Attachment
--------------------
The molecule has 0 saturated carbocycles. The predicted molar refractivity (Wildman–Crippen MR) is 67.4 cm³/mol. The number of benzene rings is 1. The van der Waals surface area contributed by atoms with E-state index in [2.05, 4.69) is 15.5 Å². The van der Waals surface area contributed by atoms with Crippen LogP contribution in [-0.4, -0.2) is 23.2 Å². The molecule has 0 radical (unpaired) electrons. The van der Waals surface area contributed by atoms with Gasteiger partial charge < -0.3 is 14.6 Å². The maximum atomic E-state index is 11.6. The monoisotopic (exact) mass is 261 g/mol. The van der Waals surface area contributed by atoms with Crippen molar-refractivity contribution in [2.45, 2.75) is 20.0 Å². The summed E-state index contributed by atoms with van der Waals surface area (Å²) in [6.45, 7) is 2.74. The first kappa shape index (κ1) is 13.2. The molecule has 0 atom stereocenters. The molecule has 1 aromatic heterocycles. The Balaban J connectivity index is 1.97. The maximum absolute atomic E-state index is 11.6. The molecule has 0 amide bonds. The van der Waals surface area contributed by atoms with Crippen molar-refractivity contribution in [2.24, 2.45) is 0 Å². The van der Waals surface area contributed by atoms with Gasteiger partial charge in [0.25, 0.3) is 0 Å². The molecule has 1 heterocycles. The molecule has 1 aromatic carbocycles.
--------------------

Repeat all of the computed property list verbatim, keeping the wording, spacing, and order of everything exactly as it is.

The molecule has 0 saturated carbocycles. The predicted molar refractivity (Wildman–Crippen MR) is 67.4 cm³/mol. The number of benzene rings is 1. The van der Waals surface area contributed by atoms with E-state index in [2.05, 4.69) is 15.5 Å². The van der Waals surface area contributed by atoms with Crippen LogP contribution in [-0.4, -0.2) is 23.2 Å². The molecule has 0 radical (unpaired) electrons. The van der Waals surface area contributed by atoms with Gasteiger partial charge < -0.3 is 14.6 Å². The maximum atomic E-state index is 11.6. The monoisotopic (exact) mass is 261 g/mol. The van der Waals surface area contributed by atoms with Crippen molar-refractivity contribution in [2.45, 2.75) is 20.0 Å². The summed E-state index contributed by atoms with van der Waals surface area (Å²) in [6.45, 7) is 2.74. The first kappa shape index (κ1) is 13.2. The molecule has 0 atom stereocenters. The molecule has 1 aromatic heterocycles. The Balaban J connectivity index is 1.97. The maximum absolute atomic E-state index is 11.6. The molecule has 0 amide bonds. The van der Waals surface area contributed by atoms with Crippen molar-refractivity contribution in [2.24, 2.45) is 0 Å². The van der Waals surface area contributed by atoms with Gasteiger partial charge in [0.25, 0.3) is 0 Å². The molecule has 1 heterocycles. The molecule has 1 aromatic carbocycles.